aka You Better Watch Out
Director/Screenplay – Lewis Jackson, Producers – Peter Kameron & Burt Kleiner, Photography – Ricardo Aronovich, Music – Don Christensen, Joel Harris & Julia Heyward, Special Effects – Tom Brumberger, Production Design – Lorenzo Mans. Production Company – Edward R. Pressman Productions/Red Suit Productions.
Brandon Maggart (Harry Stadling), Jeffrey DeMunn (Philip Stadling), Dianne Hull (Jackie Stadling), Joe Jamrog (Frank Stoller), Peter Neuman (Moss Garcia), Patricia Richardson (Moss’s Mother), Scott McKay (Mr Fletcher), Peter Friedman (Mr Grosch), Ray Barry (Detective Gleason), Sam Gray (Inspector Grella), Bobby Lesser (Detective Gottlieb). Marian Vitale (Mrs Stoller)
On Christmas Eve of 1947, Harry Stadling is mentally scarred after he and his brother sneak out of their room to see their mother fooling around with their father who is dressed as Santa. In the present, Harry works at the Jolly Dream toy company and is an asocial loner. He carefully observes the children of the neighbourhood and takes notes in ledgers about their good and bad behaviours. After watching the Thanksgiving Parade, Harry receives an epiphany and puts on a Santa suit. As Christmas nears, he steals toys from the factory and distributes them to the children of the neighbourhood. However, when revellers mock him, he is driven to turn and kill them. Emboldened, Harry continues on to start punishing those he perceives as having been naughty.
Every Christmas season sees a mountain of insipid Christmas-themed made-for-tv movies and the occasional theatrical film. There is a whole other flip side of the coin with a burgeoning sub-genre of Christmas-themed horror films. The Christmas slasher film has almost grown to become its own genre niche, beginning with the All Through the House segment of Tales from the Crypt (1972) and continuing through the likes of Black Christmas/Silent Night, Evil Night (1974), To All a Good Night (1980), Silent Night, Deadly Night (1984) and sequels, Santa Claws (1996), Psycho Santa (2003), Black Christmas (2006), Deadly Little Christmas (2009), Silent Night (2012), All Through the House (2015) and Good Tidings (2016).
There have been other Christmas horror films too with the likes of Jack Frost (1997), Santa’s Slay (2006), the Finnish-made Rare Exports (2010), Santa Claus vs. the Zombies (2010), and recently a number of Krampus films beginning with the high-profile Krampus (2015), even two anthologies of Christmas horror stories with A Christmas Horror Story (2015) and Unholy Night (2019).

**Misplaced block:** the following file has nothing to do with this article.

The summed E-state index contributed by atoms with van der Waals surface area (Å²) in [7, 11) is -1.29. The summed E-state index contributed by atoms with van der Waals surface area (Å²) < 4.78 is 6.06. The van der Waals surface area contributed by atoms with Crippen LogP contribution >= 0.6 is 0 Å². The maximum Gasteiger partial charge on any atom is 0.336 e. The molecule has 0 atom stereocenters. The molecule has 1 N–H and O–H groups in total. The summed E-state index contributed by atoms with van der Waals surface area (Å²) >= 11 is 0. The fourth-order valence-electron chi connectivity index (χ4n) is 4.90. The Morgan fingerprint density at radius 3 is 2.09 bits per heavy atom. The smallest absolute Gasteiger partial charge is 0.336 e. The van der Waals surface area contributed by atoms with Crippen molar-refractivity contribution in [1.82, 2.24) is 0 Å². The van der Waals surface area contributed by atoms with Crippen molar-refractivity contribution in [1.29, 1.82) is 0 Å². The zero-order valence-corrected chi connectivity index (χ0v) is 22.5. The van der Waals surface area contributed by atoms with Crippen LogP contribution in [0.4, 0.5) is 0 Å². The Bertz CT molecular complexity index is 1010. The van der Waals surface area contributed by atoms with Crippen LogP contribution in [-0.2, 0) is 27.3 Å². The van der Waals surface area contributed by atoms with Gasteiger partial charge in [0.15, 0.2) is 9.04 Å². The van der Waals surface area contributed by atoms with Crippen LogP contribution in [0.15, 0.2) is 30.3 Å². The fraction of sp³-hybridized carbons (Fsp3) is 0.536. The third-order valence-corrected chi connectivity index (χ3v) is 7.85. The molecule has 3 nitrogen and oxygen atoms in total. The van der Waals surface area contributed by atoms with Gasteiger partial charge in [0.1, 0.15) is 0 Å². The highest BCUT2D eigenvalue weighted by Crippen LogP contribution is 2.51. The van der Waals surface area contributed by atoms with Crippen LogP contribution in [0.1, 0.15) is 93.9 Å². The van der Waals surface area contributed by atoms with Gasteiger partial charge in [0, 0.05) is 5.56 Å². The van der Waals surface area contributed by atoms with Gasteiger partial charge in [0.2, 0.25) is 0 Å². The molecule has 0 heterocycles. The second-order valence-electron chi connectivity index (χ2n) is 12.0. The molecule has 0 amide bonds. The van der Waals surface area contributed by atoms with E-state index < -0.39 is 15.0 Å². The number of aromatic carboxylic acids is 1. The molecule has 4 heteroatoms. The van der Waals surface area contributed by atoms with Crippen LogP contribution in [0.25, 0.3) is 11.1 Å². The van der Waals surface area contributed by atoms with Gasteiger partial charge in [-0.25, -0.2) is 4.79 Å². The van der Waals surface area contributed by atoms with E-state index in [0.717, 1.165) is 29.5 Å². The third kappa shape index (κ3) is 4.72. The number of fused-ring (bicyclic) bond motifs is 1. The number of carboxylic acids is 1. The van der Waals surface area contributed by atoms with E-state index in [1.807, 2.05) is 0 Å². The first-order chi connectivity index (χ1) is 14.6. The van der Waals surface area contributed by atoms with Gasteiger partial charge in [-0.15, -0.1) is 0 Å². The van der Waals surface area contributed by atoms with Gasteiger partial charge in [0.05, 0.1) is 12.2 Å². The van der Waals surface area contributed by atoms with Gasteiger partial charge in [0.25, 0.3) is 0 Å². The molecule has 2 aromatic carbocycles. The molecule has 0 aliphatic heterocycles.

This was originally released as You Better Watch Out, although does not appear to have been seen by many people under the title. In very short course, it re-released under the title Christmas Evil to take advantage of the spate of holiday-themed slasher films that were all the rage following the massive success of Halloween (1978) and the same year’s Friday the 13th (1980).
For all that, You Better Watch Out/Christmas Evil doesn’t sit easily as a slasher film – at least in the same way that Silent Night, Deadly Night or the same year’s To All a Good Night does. Rather than a film about a deranged killer slaughtering teens, it is more a film that draws an audience into an individual’s disturbed headspace.
Certainly, coming to You Better Watch Out/Christmas Evil with the expectation of it being another Christmas slasher film offsets your watching it. There is the 1947 flashback opening that gives the cod psychological motivation typical of the slasher but the film never seems to follow up on any of this for a long time – it is not until well over two-thirds of the way through that the psycho Santa starts to kill victims, for instance. You sit watching and wondering where it is all going.
Of course, this does become the opportunity for director Lewis Jackson, aided considerably by a weirdly atonal score, to draw us into the protagonist’s progressively more disturbed headspace. The film becomes something of a very strange fairytale – it is fascinating as we watch Brandon Maggart enacting the weird sense of Christmas morality the film holds up, giving presents to the deserving and punishing those on the naughty list.
It is really quite something when we get to the scene where Brandon Maggart dances with the children among a group of Christmas revellers and then delivers a stern warning to be good or next Christmas he will deliver something bad. There is an equally remarkable scene where Brandon Maggart is pursued through the streets by a lynch mob, only for the children to gather around to protect him as one of the fathers wields a switchblade. This does lead to a uniquely weird and completely off the wall ending that hits the film’s sense of being a surreal fairytale on the head perfectly.